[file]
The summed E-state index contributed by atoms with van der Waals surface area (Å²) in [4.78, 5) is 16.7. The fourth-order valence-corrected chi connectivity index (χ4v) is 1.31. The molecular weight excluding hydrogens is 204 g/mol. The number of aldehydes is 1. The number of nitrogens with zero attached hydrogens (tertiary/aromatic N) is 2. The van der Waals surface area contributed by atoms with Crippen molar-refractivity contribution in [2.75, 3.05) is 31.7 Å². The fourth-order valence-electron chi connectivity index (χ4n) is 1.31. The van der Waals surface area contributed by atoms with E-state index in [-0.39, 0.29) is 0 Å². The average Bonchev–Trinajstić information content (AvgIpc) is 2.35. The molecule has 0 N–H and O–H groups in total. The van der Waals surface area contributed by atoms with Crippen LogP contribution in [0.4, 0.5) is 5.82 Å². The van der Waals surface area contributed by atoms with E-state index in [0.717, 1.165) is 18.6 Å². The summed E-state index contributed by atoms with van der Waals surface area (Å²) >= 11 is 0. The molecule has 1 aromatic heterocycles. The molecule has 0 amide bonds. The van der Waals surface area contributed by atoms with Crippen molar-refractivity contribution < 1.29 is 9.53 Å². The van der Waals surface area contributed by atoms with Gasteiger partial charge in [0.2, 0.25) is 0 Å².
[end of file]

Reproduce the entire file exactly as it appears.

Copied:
The summed E-state index contributed by atoms with van der Waals surface area (Å²) in [4.78, 5) is 16.7. The fourth-order valence-corrected chi connectivity index (χ4v) is 1.31. The molecular weight excluding hydrogens is 204 g/mol. The number of aldehydes is 1. The number of nitrogens with zero attached hydrogens (tertiary/aromatic N) is 2. The van der Waals surface area contributed by atoms with Crippen molar-refractivity contribution in [2.75, 3.05) is 31.7 Å². The fourth-order valence-electron chi connectivity index (χ4n) is 1.31. The van der Waals surface area contributed by atoms with E-state index in [-0.39, 0.29) is 0 Å². The average Bonchev–Trinajstić information content (AvgIpc) is 2.35. The molecule has 0 N–H and O–H groups in total. The van der Waals surface area contributed by atoms with Crippen LogP contribution in [0.4, 0.5) is 5.82 Å². The van der Waals surface area contributed by atoms with E-state index in [0.717, 1.165) is 18.6 Å². The summed E-state index contributed by atoms with van der Waals surface area (Å²) >= 11 is 0. The molecule has 1 aromatic heterocycles. The molecule has 0 amide bonds. The van der Waals surface area contributed by atoms with Crippen molar-refractivity contribution < 1.29 is 9.53 Å². The van der Waals surface area contributed by atoms with Gasteiger partial charge in [0.2, 0.25) is 0 Å².